Coffee production is the economic engine of many tropical countries with millions of people depending on coffee farming and related activities.
Despite the economic importance of coffee, being a coffee farmer in Peru or Bolivia is a constant struggle because of the poor soil, small pool of buyers and the impact of climate change, including more frequent and severe floods and droughts. Fluctuating product prices and remote locations are two more hardships.
Many farmers struggle to feed their own families. In desperation, people are leaving rural areas to look for work in the cities. This causes its own problems, as urban infrastructure fails to keep up with migration. Farmers who remain often resort to destructive farming practices that aren’t sustainable and damage the environment.
Our agroecology approach has transformed rural communities in the cloud forests of Latin America. We approached this challenge with a package of interventions that included development of agroforestry techniques and harnessing the power of the sun and running water to bring electricity to remote rural areas. We helped to reintroduce native seeds that are well-suited to the variable soil quality. By helping people form co-operatives and access funding, we were able to help electrify businesses and make farming more profitable.
New equipment and techniques have been introduced, alongside training and skill sharing on-location. The introduction of layering and other agroforestry techniques has diversified crops, shaded coffee plants and enriched the soil without using chemicals. It has also reduced the carbon produced from coffee production.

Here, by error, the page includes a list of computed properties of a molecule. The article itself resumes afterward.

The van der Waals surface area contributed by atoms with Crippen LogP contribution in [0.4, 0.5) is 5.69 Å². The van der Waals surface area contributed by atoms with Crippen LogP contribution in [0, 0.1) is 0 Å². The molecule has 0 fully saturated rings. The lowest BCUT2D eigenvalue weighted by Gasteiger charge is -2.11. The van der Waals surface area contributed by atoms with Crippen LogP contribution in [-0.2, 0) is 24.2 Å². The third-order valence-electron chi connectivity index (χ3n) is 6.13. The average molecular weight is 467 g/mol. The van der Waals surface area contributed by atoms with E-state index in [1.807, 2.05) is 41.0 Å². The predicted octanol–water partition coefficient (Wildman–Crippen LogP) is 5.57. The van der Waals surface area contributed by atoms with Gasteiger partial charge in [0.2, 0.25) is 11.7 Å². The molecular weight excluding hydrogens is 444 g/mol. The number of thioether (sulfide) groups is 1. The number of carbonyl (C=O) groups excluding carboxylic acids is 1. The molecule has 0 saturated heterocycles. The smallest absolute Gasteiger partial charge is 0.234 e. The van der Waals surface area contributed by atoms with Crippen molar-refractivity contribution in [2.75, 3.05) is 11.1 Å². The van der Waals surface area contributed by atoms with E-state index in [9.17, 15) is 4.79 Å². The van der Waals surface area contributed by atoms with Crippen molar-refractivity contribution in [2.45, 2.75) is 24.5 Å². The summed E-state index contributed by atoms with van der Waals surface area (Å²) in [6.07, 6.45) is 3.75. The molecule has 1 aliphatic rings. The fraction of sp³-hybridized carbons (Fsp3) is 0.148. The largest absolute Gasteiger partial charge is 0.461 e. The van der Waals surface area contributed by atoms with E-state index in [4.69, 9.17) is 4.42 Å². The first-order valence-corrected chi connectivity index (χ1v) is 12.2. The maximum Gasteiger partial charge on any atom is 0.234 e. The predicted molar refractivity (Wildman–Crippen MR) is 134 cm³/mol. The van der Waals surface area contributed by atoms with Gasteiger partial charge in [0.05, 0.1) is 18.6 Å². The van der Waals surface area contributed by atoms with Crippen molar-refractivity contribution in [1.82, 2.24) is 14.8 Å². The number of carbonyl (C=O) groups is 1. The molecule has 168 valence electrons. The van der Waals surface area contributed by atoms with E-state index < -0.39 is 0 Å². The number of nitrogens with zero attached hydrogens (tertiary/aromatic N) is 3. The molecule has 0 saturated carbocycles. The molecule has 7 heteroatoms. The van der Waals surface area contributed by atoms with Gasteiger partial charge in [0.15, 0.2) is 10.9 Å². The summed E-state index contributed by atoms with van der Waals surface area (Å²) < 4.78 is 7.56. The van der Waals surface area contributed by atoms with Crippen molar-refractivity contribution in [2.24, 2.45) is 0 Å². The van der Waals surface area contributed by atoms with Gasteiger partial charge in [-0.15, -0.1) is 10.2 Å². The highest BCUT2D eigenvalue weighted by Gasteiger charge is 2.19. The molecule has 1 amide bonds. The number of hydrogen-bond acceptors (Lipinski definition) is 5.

We’ve worked with over 10,000 smallholder farmers directly and through cooperatives. The agroforestry approach has increased the productivity and quality of coffee crops – increasing their value and marketability. With our support, farmers are now able to feed their families and have enough produce left over to sell for a profit. They use the money to buy more nutritious food for their families, educate their children, reinvest in their businesses, repay loans and make improvements to their homes to help them withstand disasters. And our solutions are sustainable, so they help to preserve the region’s unique ecosystems.
The evidence generated by our agroforestry work with coffee has now been adopted by people farming other crops, such as cocoa and bananas. It’s being used by other organisations in the region, including World Wildlife Fund. Our agroforestry model is now identified in the National Climate Change Initiatives as a sustainable, effective approach to reduce carbon emission and make coffee production environmentally sustainable (as well as profitable for smallholders).
“Thanks to the technical training programme provided by Practical Action, I’m making a bigger profit. Almost all my coffee has been of good quality and I have had good returns even in difficult times. With this project, farmers in this area have become almost like a family. We’re working together towards a shared goal.” Genaro Alarcón Pérez, a coffee farmer in Santa Fe, Peru
Farming with flex
Farming practices are strongly determined by the local environment, which varies dramatically from place to place. This variation creates a challenge for us because it makes it difficult to create a common agroecological approach that can be replicated in different places.
That’s why we’re so excited about the flexible model for agroecology that we’re developing – we’re confident that it will be adaptable enough to transform farming in rural communities around the world.